Now let’s do an inventory check: how are each of these four systems functioning? If you were to grade each one on how each one is serving working class and low-income families, what grade would you give each one? I am reminded of one of my favorite sci-fi films called Aliens, featuring Sigourney Weaver. There was an action-packed, fast paced scene where a detachment of intergalactic Marines was nearly wiped out by the ruthless Alien foes in a firefight, and when some clueless observer asks one of the surviving battered Marines about going back in to fight the Aliens, the Marine answers, “hey dude, its time for you to check the scoreboard – I hate to rain on your parade, BUT WE ARE GETTING OUR ASSES KICKED!”
At the risk of being impolite, but checking the scoreboard on the economy, affordable housing, public education, and health care: we are getting our asses kicked. Every one of these critical “opportunity ladder” systems for families is either in shambles, disrepair, dysfunctional, underperforming, and in need of reform.
The Delta Sector represents those among us – in philanthropy, in the nonprofit world, in the corporate sector – who seek, demand, and lead change. We have school systems that are broken, but we have public schools who not only work, and even excel. We have a housing crisis, but we also have pockets of affordable housing excellence. We have a correctional system that is utterly dysfunctional, but there are isolated programs that have solved the prison re-entry and recidivism problem. We have an economy badly in need of purposeful restructuring, but there are examples of very impressive economic innovation.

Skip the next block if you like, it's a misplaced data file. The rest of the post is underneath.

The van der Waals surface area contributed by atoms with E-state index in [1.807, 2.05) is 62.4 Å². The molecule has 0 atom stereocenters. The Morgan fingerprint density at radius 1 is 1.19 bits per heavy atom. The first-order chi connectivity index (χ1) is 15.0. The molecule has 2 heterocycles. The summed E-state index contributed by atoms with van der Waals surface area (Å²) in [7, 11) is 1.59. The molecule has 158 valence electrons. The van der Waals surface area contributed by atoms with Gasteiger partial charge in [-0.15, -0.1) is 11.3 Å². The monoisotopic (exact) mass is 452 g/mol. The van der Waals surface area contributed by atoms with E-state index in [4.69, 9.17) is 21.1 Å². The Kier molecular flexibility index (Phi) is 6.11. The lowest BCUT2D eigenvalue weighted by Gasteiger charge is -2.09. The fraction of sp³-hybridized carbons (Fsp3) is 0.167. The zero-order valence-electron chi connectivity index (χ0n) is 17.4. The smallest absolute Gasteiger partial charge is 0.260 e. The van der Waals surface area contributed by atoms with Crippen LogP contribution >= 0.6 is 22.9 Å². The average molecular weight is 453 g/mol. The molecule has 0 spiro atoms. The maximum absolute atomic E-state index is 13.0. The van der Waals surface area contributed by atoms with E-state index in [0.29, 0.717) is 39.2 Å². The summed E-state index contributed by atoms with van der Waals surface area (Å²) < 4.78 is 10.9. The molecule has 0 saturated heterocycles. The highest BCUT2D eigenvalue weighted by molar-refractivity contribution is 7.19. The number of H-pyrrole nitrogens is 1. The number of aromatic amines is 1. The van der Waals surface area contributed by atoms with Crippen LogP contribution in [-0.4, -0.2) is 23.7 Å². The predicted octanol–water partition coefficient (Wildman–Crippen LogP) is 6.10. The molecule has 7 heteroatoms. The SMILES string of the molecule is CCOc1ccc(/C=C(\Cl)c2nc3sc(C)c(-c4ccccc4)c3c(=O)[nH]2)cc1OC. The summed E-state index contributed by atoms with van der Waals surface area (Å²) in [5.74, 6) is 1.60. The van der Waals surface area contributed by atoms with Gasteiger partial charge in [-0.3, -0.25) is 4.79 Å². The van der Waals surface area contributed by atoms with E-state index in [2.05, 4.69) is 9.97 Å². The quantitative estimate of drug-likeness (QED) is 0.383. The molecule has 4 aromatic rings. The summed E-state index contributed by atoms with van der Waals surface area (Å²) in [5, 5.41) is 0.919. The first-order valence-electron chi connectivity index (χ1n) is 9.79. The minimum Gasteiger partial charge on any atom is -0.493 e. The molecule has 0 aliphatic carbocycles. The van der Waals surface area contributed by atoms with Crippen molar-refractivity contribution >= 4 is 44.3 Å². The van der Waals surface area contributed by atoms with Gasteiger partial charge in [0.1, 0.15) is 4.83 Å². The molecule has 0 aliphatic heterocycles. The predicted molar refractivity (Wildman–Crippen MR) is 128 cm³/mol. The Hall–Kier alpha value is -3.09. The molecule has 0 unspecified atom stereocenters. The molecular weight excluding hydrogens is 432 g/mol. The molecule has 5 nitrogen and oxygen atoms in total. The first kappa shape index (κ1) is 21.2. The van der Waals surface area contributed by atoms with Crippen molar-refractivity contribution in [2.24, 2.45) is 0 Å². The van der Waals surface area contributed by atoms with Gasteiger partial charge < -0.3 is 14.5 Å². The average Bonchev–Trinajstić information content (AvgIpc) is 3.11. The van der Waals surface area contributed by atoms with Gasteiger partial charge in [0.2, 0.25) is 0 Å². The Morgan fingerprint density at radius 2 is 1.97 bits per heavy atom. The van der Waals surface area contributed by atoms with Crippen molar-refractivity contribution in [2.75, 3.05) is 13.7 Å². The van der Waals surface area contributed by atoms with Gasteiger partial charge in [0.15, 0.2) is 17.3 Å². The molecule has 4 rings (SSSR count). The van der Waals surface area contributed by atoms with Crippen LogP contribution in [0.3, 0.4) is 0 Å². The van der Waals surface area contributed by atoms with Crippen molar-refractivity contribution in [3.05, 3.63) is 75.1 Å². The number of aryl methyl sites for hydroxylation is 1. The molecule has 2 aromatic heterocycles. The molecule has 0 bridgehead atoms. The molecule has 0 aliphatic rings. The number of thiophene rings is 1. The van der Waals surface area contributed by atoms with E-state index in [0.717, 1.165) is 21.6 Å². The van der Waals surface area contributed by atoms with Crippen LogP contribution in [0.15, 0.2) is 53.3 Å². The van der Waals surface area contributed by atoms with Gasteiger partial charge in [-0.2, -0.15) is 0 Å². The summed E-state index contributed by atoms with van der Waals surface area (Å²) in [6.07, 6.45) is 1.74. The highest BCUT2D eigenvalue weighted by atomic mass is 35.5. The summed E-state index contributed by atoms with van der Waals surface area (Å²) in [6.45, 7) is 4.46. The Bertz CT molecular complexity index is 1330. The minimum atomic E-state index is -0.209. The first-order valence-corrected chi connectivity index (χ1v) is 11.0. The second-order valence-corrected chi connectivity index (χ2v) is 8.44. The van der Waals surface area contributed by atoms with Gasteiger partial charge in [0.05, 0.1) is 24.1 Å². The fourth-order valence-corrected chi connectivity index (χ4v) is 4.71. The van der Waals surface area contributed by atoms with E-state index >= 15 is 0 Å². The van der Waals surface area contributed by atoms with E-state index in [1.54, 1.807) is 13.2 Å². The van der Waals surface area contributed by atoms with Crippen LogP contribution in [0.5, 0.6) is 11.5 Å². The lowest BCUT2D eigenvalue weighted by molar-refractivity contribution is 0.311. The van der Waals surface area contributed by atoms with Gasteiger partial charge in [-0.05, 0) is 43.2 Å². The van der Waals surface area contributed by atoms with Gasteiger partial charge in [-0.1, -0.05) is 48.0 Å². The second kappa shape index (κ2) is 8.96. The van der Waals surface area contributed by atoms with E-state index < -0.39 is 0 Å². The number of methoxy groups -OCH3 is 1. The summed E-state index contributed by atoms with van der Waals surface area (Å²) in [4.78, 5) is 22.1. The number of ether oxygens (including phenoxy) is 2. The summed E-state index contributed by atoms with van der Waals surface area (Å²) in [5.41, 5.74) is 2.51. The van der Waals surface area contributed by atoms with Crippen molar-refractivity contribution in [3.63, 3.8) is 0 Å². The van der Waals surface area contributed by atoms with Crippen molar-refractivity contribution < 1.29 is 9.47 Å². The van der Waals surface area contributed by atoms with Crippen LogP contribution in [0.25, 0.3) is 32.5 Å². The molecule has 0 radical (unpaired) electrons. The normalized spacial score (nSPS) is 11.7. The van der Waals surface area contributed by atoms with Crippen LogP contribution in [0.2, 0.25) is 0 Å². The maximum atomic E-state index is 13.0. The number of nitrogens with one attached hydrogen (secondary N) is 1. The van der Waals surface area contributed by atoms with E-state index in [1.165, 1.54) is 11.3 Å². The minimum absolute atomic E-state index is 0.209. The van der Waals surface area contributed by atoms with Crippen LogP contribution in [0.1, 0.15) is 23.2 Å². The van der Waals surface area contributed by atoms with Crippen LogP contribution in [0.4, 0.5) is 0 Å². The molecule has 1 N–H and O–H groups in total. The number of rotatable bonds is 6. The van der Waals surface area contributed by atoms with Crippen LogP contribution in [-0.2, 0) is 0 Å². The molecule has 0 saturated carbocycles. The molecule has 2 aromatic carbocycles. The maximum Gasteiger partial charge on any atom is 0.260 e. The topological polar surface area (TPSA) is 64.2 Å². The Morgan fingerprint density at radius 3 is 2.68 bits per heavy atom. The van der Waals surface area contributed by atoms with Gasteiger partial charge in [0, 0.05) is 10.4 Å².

In sum, I’m not so sure that we have an innovation problem as much as we have a scaling problem. The work of the Delta Sector is to press and advocate for scaling up effective and innovative practices when we find them. Even when the political will is lacking, or the political obstacles seem foreboding.
These kinds of scaled-up, systems-fixing changes do not come easy. I do not have all of the answers on how to get there, but it is fundamentally clear that Washington D.C. and Sacramento are simply not capable of leading it. I say this without pointing fingers or laying blame at the feet of any particular elected official or either of the two parties. But the hyperpartisan, useless, and destructive bickering we have seen is exhibit A that a nation once driven by the power of an idea has become hopelessly wedded to the power of an ideology.